Corporate Construction of DoubtToday's bloggence is part 2 of yesterday's introduction to the ideological distortion and suppression of technical knowledge, the social construction of ignorance, or the study of agnotology. Yes people are undeniably ignorant, but they ain't stupid. They've been kept ignorant. Today much of this ignorance is designed by corporate strategies.
Below is an excerpt from Response to Philip Scranton’s Report On Deceit and Denial: The Deadly Politics of Industrial Pollution by David Rosner and Gerald Markowitz
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Industry lawyers realized the importance of historians in tobacco and lead cases
many years ago and began recruiting historians into tobacco and lead suits in the 1980s and early 1990s. A substantial number of historians’ briefs now exist making it apparent that a common historical argument serves to protect industries in lawsuits. In what historian Robert Proctor has called agnotology, lawyers for major industries have, with the help of historians, created a new “science” for the creation of doubt and ignorance about industry’s actions in the past. Proctor argues in a number of oral presentations and editorials about the tobacco industry that historical experts testifying for industries have adopted a few basic techniques to undermine plaintiffs’ claims that the tobacco industry bears responsibility for their suffering because the industry knew of danger long ago but failed to warn unsuspecting smokers.
Proctor [describes the strategic production of juridical-scientific doubt about corporate responsibility for things like toxic poisoning in the following] . . . generic propositions:
• Despite whether knowledge existed within industries of the dangers of a product, that knowledge cannot be considered definitive proof of real danger.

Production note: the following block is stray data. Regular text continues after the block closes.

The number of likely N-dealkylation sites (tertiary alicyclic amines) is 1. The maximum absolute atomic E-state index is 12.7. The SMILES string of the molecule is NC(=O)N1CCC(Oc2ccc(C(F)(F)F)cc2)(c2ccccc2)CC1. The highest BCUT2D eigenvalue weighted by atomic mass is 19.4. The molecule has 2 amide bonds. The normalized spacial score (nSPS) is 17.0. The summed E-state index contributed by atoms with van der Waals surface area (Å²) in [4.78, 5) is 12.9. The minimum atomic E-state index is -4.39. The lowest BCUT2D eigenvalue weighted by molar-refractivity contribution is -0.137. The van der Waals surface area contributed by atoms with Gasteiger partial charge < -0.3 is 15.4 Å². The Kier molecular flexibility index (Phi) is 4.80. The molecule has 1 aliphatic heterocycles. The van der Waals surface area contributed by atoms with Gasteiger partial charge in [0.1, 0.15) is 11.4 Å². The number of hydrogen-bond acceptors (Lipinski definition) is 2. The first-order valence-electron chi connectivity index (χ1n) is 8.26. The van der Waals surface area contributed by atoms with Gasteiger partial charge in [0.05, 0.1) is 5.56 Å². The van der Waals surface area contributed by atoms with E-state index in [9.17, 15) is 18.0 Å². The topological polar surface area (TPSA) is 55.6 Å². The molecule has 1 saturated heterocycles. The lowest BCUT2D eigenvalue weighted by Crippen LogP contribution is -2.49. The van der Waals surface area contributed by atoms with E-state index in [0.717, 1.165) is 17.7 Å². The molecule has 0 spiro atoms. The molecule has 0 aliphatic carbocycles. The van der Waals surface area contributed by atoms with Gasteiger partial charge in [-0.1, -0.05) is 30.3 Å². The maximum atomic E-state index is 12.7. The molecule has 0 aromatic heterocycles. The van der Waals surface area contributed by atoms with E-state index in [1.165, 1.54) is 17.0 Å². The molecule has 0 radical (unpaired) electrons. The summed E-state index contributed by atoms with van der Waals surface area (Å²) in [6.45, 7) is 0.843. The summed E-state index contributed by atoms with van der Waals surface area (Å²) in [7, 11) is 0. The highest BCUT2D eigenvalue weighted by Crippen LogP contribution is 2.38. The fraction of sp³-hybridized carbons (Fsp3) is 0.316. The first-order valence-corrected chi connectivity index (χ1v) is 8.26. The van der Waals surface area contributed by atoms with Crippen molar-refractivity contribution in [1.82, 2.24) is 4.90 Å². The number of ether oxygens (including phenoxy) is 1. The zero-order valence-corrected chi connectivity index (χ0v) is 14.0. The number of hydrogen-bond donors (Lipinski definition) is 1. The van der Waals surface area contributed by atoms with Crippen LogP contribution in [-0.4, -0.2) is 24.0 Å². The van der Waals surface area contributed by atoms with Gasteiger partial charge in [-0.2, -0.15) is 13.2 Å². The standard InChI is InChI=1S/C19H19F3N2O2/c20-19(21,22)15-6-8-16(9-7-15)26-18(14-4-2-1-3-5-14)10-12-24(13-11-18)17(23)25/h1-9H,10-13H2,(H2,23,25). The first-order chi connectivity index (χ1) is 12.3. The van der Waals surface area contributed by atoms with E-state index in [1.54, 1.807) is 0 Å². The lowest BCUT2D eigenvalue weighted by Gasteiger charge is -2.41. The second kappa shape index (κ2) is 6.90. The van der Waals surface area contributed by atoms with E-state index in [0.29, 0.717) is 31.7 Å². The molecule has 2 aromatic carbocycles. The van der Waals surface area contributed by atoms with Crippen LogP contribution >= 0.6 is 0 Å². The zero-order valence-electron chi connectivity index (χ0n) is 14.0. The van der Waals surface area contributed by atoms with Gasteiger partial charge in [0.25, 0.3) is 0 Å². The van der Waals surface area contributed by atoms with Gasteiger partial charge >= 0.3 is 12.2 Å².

• Without absolute certainty about the danger of a product or substance, there was little or no obligation on the part of industries to act to remove their product from the market or to lower exposures to toxic materials within the factory.
• More research is needed before doubt can be eliminated.
• Causation is extremely difficult to prove and requires years, if not decades, of careful experimentation and observation before “controversy” about the sources of disease can be resolved.
• It is necessary to “contextualize” the knowledge of danger to understand that standards of openness have changed over time.
• Standards of morality were “different,” meaning not as “advanced,” in the past.
• Historians who draw conclusions that indicate industry malfeasance are sloppy, simplistic or biased.
• If the danger of this product is undeniable, and it is impossible to deny knowledge of its dangers, argue that the government knew about danger as well and government failed to regulate the industry, making government, not the industry, responsible
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What interests me beyond the utility of knowing such courtroom strategies to defend corporate malfeasance, is the peculiar resemblance to normal scientific procedure and its epistemological caution. Yet here we expose a kind of parody of science, in which there is the inverse of a quest for truths and clarification. Such experts are paid in order hide the truth and to obscure the situation.
Moreover, this collection of arguments, when strategically deployed during many lawsuits, soon help to construct an ideological theme. The corporate construction of doubt becomes the dubious construction of corporate innocence.